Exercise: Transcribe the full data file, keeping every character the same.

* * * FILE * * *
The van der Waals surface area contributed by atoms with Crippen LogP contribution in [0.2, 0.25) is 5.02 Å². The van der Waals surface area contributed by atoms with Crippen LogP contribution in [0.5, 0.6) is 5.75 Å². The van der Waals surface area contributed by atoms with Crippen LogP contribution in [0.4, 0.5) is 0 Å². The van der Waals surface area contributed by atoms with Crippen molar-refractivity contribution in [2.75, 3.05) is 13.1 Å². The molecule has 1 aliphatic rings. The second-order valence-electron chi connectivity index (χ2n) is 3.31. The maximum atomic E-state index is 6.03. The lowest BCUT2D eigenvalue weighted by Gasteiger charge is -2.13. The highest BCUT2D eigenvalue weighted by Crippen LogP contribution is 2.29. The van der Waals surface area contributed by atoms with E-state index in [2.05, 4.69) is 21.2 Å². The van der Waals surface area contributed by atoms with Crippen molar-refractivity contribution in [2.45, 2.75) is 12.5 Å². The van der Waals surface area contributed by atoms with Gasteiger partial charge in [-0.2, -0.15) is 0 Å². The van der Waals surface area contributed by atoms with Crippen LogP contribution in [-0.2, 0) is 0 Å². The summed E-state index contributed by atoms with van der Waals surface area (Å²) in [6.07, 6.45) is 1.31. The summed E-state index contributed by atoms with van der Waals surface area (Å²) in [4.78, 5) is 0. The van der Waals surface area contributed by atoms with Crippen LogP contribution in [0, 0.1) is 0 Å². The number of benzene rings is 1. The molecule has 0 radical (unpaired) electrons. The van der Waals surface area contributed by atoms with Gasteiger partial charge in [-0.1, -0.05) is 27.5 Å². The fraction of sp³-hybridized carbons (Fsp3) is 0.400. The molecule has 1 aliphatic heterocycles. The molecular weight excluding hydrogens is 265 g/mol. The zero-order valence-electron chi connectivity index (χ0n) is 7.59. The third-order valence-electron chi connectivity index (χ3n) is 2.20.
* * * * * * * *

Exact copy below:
The van der Waals surface area contributed by atoms with Crippen LogP contribution in [0.2, 0.25) is 5.02 Å². The van der Waals surface area contributed by atoms with Crippen LogP contribution in [0.5, 0.6) is 5.75 Å². The van der Waals surface area contributed by atoms with Crippen LogP contribution in [0.4, 0.5) is 0 Å². The van der Waals surface area contributed by atoms with Crippen molar-refractivity contribution in [2.75, 3.05) is 13.1 Å². The molecule has 1 aliphatic rings. The second-order valence-electron chi connectivity index (χ2n) is 3.31. The maximum atomic E-state index is 6.03. The lowest BCUT2D eigenvalue weighted by Gasteiger charge is -2.13. The highest BCUT2D eigenvalue weighted by Crippen LogP contribution is 2.29. The van der Waals surface area contributed by atoms with E-state index in [2.05, 4.69) is 21.2 Å². The van der Waals surface area contributed by atoms with Crippen molar-refractivity contribution in [2.45, 2.75) is 12.5 Å². The van der Waals surface area contributed by atoms with Gasteiger partial charge in [-0.2, -0.15) is 0 Å². The van der Waals surface area contributed by atoms with Crippen LogP contribution in [-0.2, 0) is 0 Å². The summed E-state index contributed by atoms with van der Waals surface area (Å²) in [6.07, 6.45) is 1.31. The summed E-state index contributed by atoms with van der Waals surface area (Å²) in [4.78, 5) is 0. The van der Waals surface area contributed by atoms with Crippen LogP contribution in [0, 0.1) is 0 Å². The number of benzene rings is 1. The molecule has 0 radical (unpaired) electrons. The van der Waals surface area contributed by atoms with Gasteiger partial charge in [-0.1, -0.05) is 27.5 Å². The fraction of sp³-hybridized carbons (Fsp3) is 0.400. The molecule has 1 aliphatic heterocycles. The molecular weight excluding hydrogens is 265 g/mol. The zero-order valence-electron chi connectivity index (χ0n) is 7.59. The third-order valence-electron chi connectivity index (χ3n) is 2.20.